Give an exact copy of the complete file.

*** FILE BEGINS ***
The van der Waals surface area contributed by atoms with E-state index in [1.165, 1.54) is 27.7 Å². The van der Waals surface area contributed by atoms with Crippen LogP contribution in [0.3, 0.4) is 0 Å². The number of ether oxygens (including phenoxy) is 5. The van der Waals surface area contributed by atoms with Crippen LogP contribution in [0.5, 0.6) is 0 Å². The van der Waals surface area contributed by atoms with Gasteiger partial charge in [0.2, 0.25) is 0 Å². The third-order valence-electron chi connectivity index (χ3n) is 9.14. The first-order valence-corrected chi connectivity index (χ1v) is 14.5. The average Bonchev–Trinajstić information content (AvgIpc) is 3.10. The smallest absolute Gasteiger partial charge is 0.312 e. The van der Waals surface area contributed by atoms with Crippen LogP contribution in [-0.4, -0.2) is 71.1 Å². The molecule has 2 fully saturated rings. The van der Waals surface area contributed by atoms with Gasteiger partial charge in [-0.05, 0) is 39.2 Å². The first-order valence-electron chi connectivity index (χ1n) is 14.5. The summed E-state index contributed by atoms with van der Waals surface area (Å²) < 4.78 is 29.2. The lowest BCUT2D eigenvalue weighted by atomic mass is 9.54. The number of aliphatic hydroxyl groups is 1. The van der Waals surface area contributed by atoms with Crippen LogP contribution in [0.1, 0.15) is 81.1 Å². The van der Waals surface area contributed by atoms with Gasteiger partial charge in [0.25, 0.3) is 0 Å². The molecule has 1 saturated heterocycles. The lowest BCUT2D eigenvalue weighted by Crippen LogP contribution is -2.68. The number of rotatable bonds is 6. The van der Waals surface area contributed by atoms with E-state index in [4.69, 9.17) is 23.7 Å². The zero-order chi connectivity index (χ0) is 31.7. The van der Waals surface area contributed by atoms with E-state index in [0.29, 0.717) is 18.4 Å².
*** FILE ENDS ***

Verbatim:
The van der Waals surface area contributed by atoms with E-state index in [1.165, 1.54) is 27.7 Å². The van der Waals surface area contributed by atoms with Crippen LogP contribution in [0.3, 0.4) is 0 Å². The number of ether oxygens (including phenoxy) is 5. The van der Waals surface area contributed by atoms with Crippen LogP contribution in [0.5, 0.6) is 0 Å². The van der Waals surface area contributed by atoms with Gasteiger partial charge in [0.2, 0.25) is 0 Å². The third-order valence-electron chi connectivity index (χ3n) is 9.14. The first-order valence-corrected chi connectivity index (χ1v) is 14.5. The average Bonchev–Trinajstić information content (AvgIpc) is 3.10. The smallest absolute Gasteiger partial charge is 0.312 e. The van der Waals surface area contributed by atoms with Crippen LogP contribution in [-0.4, -0.2) is 71.1 Å². The molecule has 2 fully saturated rings. The van der Waals surface area contributed by atoms with Gasteiger partial charge in [-0.05, 0) is 39.2 Å². The first-order valence-electron chi connectivity index (χ1n) is 14.5. The summed E-state index contributed by atoms with van der Waals surface area (Å²) < 4.78 is 29.2. The lowest BCUT2D eigenvalue weighted by atomic mass is 9.54. The number of aliphatic hydroxyl groups is 1. The van der Waals surface area contributed by atoms with Crippen LogP contribution in [0.1, 0.15) is 81.1 Å². The van der Waals surface area contributed by atoms with Gasteiger partial charge in [0.25, 0.3) is 0 Å². The molecule has 1 saturated heterocycles. The lowest BCUT2D eigenvalue weighted by Crippen LogP contribution is -2.68. The number of rotatable bonds is 6. The van der Waals surface area contributed by atoms with E-state index in [4.69, 9.17) is 23.7 Å². The zero-order chi connectivity index (χ0) is 31.7. The van der Waals surface area contributed by atoms with E-state index in [0.29, 0.717) is 18.4 Å².